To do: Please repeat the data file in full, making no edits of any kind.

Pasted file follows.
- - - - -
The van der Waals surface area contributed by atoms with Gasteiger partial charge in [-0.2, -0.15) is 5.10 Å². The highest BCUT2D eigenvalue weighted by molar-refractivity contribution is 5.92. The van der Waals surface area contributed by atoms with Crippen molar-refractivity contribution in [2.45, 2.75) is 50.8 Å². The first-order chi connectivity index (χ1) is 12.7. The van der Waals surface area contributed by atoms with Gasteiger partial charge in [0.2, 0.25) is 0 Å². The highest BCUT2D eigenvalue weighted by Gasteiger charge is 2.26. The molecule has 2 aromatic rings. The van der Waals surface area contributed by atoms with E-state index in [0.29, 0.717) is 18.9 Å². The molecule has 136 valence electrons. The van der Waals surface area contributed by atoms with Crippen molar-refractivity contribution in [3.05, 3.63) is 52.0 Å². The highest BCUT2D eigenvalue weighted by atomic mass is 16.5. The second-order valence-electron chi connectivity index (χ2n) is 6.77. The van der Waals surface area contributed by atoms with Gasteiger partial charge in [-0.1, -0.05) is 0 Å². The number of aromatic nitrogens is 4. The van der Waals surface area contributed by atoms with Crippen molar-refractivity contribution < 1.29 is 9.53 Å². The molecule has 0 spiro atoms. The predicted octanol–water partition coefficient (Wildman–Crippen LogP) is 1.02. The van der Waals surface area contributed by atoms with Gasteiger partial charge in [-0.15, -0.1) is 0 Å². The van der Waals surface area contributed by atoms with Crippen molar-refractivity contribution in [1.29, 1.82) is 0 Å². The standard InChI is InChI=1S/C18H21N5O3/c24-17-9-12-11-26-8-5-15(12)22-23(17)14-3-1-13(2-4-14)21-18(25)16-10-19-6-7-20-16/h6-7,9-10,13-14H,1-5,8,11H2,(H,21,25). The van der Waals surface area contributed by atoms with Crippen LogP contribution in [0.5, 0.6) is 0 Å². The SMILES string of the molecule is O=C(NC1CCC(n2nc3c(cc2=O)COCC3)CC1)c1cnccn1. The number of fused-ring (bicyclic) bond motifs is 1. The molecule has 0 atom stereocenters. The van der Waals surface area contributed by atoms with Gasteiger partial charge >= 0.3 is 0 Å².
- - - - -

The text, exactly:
The van der Waals surface area contributed by atoms with Gasteiger partial charge in [-0.2, -0.15) is 5.10 Å². The highest BCUT2D eigenvalue weighted by molar-refractivity contribution is 5.92. The van der Waals surface area contributed by atoms with Crippen molar-refractivity contribution in [2.45, 2.75) is 50.8 Å². The first-order chi connectivity index (χ1) is 12.7. The van der Waals surface area contributed by atoms with Gasteiger partial charge in [0.2, 0.25) is 0 Å². The highest BCUT2D eigenvalue weighted by Gasteiger charge is 2.26. The molecule has 2 aromatic rings. The van der Waals surface area contributed by atoms with E-state index in [0.29, 0.717) is 18.9 Å². The molecule has 136 valence electrons. The van der Waals surface area contributed by atoms with Crippen molar-refractivity contribution in [3.05, 3.63) is 52.0 Å². The highest BCUT2D eigenvalue weighted by atomic mass is 16.5. The second-order valence-electron chi connectivity index (χ2n) is 6.77. The van der Waals surface area contributed by atoms with Gasteiger partial charge in [-0.1, -0.05) is 0 Å². The number of aromatic nitrogens is 4. The van der Waals surface area contributed by atoms with Crippen molar-refractivity contribution < 1.29 is 9.53 Å². The molecule has 0 spiro atoms. The predicted octanol–water partition coefficient (Wildman–Crippen LogP) is 1.02. The van der Waals surface area contributed by atoms with Gasteiger partial charge in [-0.15, -0.1) is 0 Å². The van der Waals surface area contributed by atoms with Crippen molar-refractivity contribution in [1.29, 1.82) is 0 Å². The standard InChI is InChI=1S/C18H21N5O3/c24-17-9-12-11-26-8-5-15(12)22-23(17)14-3-1-13(2-4-14)21-18(25)16-10-19-6-7-20-16/h6-7,9-10,13-14H,1-5,8,11H2,(H,21,25). The van der Waals surface area contributed by atoms with Crippen LogP contribution in [0.5, 0.6) is 0 Å². The SMILES string of the molecule is O=C(NC1CCC(n2nc3c(cc2=O)COCC3)CC1)c1cnccn1. The number of fused-ring (bicyclic) bond motifs is 1. The molecule has 0 atom stereocenters. The van der Waals surface area contributed by atoms with Gasteiger partial charge >= 0.3 is 0 Å².